Pennsylvania’s Forgotten Roseland: George Cochran Lambdin and Rose Culture in Germantown

Hugh Scott (1900–94), a Pennsylvania lawmaker and Republican who served in the U.S. House of Representatives, 1947–59, and the U.S. Senate, 1959–77, was an avid rosarian who actively worked to have the rose proclaimed as the official flower of the United States — a feat he accomplished when President Ronald Reagan signed appropriate legislation in 1986. A resident of Philadelphia, Scott came...
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Editor’s Letter

The cover of this edition features a poignant watercolor portrait, Woman in Blue, Waiting, by a Philadelphia artist whose work has been regrettably overlooked in the past but is now being rediscovered as new studies and exhibitions, as well as a preservation effort to save his home, have emerged in recent years. Printmaker and painter Dox Thrash sought to document the African American experience...
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Indomitable: Ora Washington, Philadelphia’s Ultimate Sports Trailblazer

On June 5, 1971, the African American newspaper Philadelphia Tribune published an obituary for an individual it called “Superwoman.” Although it was a fitting homage, few who read the Tribune that day would have appreciated the level of deference granted to the individual at the center of that tribute. Her name was Ora Mae Washington (1898–1971). Another African American paper, the Pittsburgh...
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Monster Bones: Charles Willson Peale and the Mysterious Nondescript Animal

On October 14, 1800, a New York City newspaper called Mercantile Advertiser published a rather lengthy news/opinion piece on some large and very curious bones that had been unearthed on a farm belonging to John Masten, located about 14 miles from the New York state village of Newburgh. The unidentified author observed that “these huge bones irresistibly force upon us by the power of associating...
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The Formidable Chews of Cliveden Preserve a National Landmark

Fifty years ago on October 15, 1966, President Lyndon B. Johnson signed into law the National Historic Preservation Act (NHPA), the federal government’s first official and all-encompassing policy designed to preserve and protect the nation’s irreplaceable historic, cultural, architectural and archaeological sites. The act spurred citizens throughout the country to actively embrace historic...
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Good Road Followed … From Metro Philly to Rock Hall: An Interview with John Oates

John Oates is one half of the best-selling rock duo Hall & Oates, as well as an accomplished solo artist. Singing from the time he could talk and playing the guitar since the age of 5, John Oates was destined to be a musician. He was born in 1948 in New York City, but his family relocated to North Wales, Montgomery County, in the early 1950s, a move that would change the course of his life....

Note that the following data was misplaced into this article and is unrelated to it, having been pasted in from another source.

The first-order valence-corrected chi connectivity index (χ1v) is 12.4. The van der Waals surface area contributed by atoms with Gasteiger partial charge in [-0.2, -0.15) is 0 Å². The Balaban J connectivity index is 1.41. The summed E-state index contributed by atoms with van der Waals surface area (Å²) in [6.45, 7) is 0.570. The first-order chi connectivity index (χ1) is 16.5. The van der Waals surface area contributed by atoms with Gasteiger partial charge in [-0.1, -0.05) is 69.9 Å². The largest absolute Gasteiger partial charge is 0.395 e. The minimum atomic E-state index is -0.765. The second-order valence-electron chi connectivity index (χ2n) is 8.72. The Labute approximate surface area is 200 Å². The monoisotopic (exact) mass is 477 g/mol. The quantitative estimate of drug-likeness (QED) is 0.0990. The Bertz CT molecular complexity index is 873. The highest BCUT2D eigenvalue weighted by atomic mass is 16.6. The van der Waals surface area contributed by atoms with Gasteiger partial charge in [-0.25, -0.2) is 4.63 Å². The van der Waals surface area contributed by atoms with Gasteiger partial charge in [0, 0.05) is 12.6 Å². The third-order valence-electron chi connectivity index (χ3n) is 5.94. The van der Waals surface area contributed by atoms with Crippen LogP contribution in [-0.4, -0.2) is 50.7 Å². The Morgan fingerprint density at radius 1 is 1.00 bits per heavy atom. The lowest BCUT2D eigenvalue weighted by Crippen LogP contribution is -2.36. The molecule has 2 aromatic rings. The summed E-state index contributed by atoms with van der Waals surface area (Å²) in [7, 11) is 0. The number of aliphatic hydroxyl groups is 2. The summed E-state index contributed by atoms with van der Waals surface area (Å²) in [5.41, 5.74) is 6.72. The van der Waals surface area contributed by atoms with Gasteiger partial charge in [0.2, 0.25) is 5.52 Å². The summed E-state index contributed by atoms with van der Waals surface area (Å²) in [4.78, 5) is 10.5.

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Battle of Germantown

During the American Revolution, the fight for independence reached its most dire moment in 1777 when the British embarked on a campaign to capture the seat of American government in Philadelphia. After defeating the Continental forces of Gen. George Washington (1732–99) at the Battle of Brandywine in September 1777, Gen. William Howe (1729–1814) and his British army outmaneuvered Washington and...
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Old Economy Village: The Centennial of the First Site on the Pennsylvania Trails of History

One hundred years ago, on February 3, 1916, the Beaver County Court of Common Pleas, in an escheat case, awarded the Commonwealth of Pennsylvania 6 acres of land that had been part of the town of Economy. World War I was raging in Europe, and with the United States’ entrance in the war the following year, the state had little time or money to deal with a newly acquired historic site. In 1919 the...
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Historian of Pennsylvania Exceptionalism: Samuel W. Pennypacker

Reflecting on “the play of forces” that propelled him to Pennsylvania’s governor’s office in 1903, Samuel Whitaker Pennypacker (1843–1916) confidently declared, “there is no such thing as an accident” (a notion popularized by Sigmund Freud, the founding father of psychoanalysis). This was not to say chance plays no part in history because he pronounced with equal certitude: “To every man certain...
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Religious Freedom: Key to Diversity

“There can be no reason to persecute any man in this world about anything that belongs to the next.” – William Penn   To describe Pennsylvania’s re­ligious diversity is to present the history of its religious develop­ment. Although many other states be­came religiously heterogeneous during the nineteenth century, Pennsylvania was pluralistic even as a colony within...
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